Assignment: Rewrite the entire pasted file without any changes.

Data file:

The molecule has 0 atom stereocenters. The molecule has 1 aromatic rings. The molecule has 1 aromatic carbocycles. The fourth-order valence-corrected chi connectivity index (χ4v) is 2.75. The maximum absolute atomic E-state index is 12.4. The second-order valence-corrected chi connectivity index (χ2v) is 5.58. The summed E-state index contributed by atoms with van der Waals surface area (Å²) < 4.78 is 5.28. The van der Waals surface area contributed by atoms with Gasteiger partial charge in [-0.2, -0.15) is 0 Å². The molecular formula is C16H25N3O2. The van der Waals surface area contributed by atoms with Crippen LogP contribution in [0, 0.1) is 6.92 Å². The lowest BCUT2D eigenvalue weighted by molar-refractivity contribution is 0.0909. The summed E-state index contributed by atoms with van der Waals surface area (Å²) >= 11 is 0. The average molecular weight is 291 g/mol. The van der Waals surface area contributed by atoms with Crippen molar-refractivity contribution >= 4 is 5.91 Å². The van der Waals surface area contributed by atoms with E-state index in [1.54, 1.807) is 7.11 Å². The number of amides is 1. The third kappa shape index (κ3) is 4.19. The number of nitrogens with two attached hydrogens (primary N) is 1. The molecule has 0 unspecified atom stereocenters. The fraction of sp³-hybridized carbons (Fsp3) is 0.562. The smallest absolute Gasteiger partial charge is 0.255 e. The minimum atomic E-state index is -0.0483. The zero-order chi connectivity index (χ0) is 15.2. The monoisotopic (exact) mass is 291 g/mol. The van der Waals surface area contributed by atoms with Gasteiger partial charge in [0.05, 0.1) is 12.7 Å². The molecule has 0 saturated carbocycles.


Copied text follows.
The molecule has 0 atom stereocenters. The molecule has 1 aromatic rings. The molecule has 1 aromatic carbocycles. The fourth-order valence-corrected chi connectivity index (χ4v) is 2.75. The maximum absolute atomic E-state index is 12.4. The second-order valence-corrected chi connectivity index (χ2v) is 5.58. The summed E-state index contributed by atoms with van der Waals surface area (Å²) < 4.78 is 5.28. The van der Waals surface area contributed by atoms with Gasteiger partial charge in [-0.2, -0.15) is 0 Å². The molecular formula is C16H25N3O2. The van der Waals surface area contributed by atoms with Crippen LogP contribution in [0, 0.1) is 6.92 Å². The lowest BCUT2D eigenvalue weighted by molar-refractivity contribution is 0.0909. The summed E-state index contributed by atoms with van der Waals surface area (Å²) >= 11 is 0. The average molecular weight is 291 g/mol. The van der Waals surface area contributed by atoms with Crippen molar-refractivity contribution >= 4 is 5.91 Å². The van der Waals surface area contributed by atoms with E-state index in [1.54, 1.807) is 7.11 Å². The number of amides is 1. The third kappa shape index (κ3) is 4.19. The number of nitrogens with two attached hydrogens (primary N) is 1. The molecule has 0 unspecified atom stereocenters. The fraction of sp³-hybridized carbons (Fsp3) is 0.562. The smallest absolute Gasteiger partial charge is 0.255 e. The minimum atomic E-state index is -0.0483. The zero-order chi connectivity index (χ0) is 15.2. The monoisotopic (exact) mass is 291 g/mol. The van der Waals surface area contributed by atoms with Gasteiger partial charge in [0.05, 0.1) is 12.7 Å². The molecule has 0 saturated carbocycles.